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The BBC's Philippa Thomas
"Al Gore had to sell himself as a man of the people"
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The BBC's Stephen Sackur
"A man stepping out of Bill Clintons shadow"
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The BBC's Peter Marshall in Los Angeles
With - Michael Ramirez, Political Carotoonist and Bianca Jagger, Human rights activist
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Friday, 18 August, 2000, 07:26 GMT 08:26 UK
Gore stands as his 'own man'
Mr and Mrs Gore embrace in front of flag-waving crowd
Mr Gore's task now is to convince a wider audience
Al Gore used his nomination address to the Democratic Party convention in Los Angeles to step out of the shadow of Bill Clinton and promise a "better, fairer, more prosperous America".

In a speech peppered with references to ordinary Americans and his own family, Mr Gore said as president he would fight for the needs of those who need a champion and those who need lifting up.

I stand here tonight as my own man and I want you to know me for who I truly am

Al Gore

He attacked the tax-cutting plans of his Republican opponent, George W Bush, and sought to portray him and his party as the defenders of the wealthy and the privileged.

Speaking to an enthusiastic audience of some 20,000 Democratic Party supporters, Mr Gore acknowledged the widespread perception that he lacks charisma. But he said: "I will work for you every day and I will never let you down."

Lewinsky affair

A few hours before Mr Gore's speech, reports emerged that a new grand jury had been appointed to investigate President Clinton over his affair with Monica Lewinsky.

Tipper Gore
Mr Gore made many references to Tipper and the family
The report, leaked to the American media, said that the independent counsel Robert Ray had convened the jury to decide whether the president should face charges of perjury or obstructing justice after he leaves office in January 2001.

Mr Ray's office refused to confirm or deny the report. The White House reacted with fury, saying that it appeared to be a deliberate attempt to overshadow Mr Gore's speech.

The timing "reeks to high heaven," Jake Siewert, the deputy White House press secretary said. Some Democrats accused the Republicans of being involved in the leak.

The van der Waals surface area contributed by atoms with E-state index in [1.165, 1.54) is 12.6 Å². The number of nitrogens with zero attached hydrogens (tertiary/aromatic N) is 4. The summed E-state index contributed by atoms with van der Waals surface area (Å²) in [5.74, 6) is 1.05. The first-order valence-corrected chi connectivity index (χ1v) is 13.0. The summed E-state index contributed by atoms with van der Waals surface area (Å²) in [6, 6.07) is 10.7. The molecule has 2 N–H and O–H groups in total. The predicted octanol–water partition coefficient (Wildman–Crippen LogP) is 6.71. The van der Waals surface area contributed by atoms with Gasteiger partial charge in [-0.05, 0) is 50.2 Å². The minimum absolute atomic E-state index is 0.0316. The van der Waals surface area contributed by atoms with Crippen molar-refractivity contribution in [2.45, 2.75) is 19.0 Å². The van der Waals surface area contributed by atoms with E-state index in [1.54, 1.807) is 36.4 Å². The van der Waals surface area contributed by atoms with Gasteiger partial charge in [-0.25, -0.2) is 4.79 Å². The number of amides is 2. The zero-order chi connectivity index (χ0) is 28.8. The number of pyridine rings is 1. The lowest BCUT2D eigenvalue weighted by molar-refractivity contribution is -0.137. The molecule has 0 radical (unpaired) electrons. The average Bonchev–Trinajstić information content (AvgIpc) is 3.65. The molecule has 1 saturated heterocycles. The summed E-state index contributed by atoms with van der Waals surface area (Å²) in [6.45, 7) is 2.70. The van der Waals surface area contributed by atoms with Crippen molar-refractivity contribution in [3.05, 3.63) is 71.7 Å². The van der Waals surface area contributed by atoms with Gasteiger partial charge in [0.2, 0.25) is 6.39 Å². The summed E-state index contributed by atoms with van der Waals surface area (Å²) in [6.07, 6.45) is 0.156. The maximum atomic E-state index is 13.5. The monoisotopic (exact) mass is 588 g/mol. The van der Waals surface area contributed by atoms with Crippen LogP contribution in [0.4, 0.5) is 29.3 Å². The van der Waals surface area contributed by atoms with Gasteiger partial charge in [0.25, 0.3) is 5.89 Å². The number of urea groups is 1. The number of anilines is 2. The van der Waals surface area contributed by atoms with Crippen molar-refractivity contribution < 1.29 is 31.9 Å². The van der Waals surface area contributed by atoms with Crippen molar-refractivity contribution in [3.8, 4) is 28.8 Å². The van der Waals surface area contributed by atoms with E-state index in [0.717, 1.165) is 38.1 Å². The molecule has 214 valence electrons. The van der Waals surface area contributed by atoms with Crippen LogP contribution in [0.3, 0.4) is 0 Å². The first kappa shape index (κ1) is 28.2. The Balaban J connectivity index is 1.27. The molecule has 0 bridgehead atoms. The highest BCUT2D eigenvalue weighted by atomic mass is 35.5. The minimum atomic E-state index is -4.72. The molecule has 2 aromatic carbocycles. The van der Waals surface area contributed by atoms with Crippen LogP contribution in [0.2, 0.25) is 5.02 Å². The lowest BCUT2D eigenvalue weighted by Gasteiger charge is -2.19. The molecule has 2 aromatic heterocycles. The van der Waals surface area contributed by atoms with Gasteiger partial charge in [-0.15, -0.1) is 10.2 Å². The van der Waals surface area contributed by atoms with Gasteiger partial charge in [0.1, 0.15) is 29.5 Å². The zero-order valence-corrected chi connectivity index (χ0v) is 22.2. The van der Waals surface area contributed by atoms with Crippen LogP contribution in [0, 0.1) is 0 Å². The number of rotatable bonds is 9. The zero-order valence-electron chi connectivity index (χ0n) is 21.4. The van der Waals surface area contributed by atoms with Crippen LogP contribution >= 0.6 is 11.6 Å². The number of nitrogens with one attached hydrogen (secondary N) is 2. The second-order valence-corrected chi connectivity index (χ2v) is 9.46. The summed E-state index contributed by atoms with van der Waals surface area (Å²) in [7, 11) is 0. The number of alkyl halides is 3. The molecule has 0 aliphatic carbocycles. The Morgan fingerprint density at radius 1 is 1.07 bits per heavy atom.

But Mr Gore made no mention of the investigation and he only mentioned Mr Clinton by name once in the entire 50-minute speech.

He alluded to the successes of the Clinton-Gore administration many times, particularly its economic record.

A fairer America

However, he said he was seeking the people's support on the "basis of the better, fairer, more prosperous America we can build together."

If you entrust me with the presidency, I know I won't always be the most exciting politician. But I pledge to you tonight: I will work for you every day and never let you down

Al Gore

"We're entering a new time," Mr Gore said. "We're electing a new president. And I stand here tonight as my own man and I want you to know me for who I truly am."

Correspondents said it was part of his attempt to distinguish Al Gore the vice-president from the Al Gore running for the presidency.

Mr Gore pledged reforms in education, healthcare and re-iterated his commitment to defending the environment. He said he had never given up on the issue and added: "We must reverse the silent, rising tide of global warming."

But it was clear that it was his promise to stand up for ordinary people that Mr Gore wanted people to remember most.

Working families

He told the convention that he was accepting the nomination for US president "in the name of all the working families who are the strength and soul of America."

Democratic convention
Applause: Gore received a rousing reception
Analysts say the reaction of the American people to his speech will be crucial. Polls taken in recent weeks have shown him consistently trailing Texas governor, George W Bush.

One of the problems Mr Gore faces is his perceived lack of charisma. But Mr Gore said the presidency was more than a popularity contest.

"If you entrust me with the presidency, I know I won't always be the most exciting politician. But I pledge to you tonight: I will work for you every day and never let you down."

However, one of the BBC correspondents in Los Angeles said the speech warmed the delegates' hearts but it did not set them on fire.

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See also:

18 Aug 00 | Americas
Mixed reviews for Gore
18 Aug 00 | Americas
Analysis: Gore reinvents himself
17 Aug 00 | Americas
'Fresh Clinton probe' over Lewinsky
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Campaigners deaf to youth concerns
16 Aug 00 | Americas
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15 Aug 00 | Americas
Picture gallery: The Democrat show
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Hollywood's Democratic love affair
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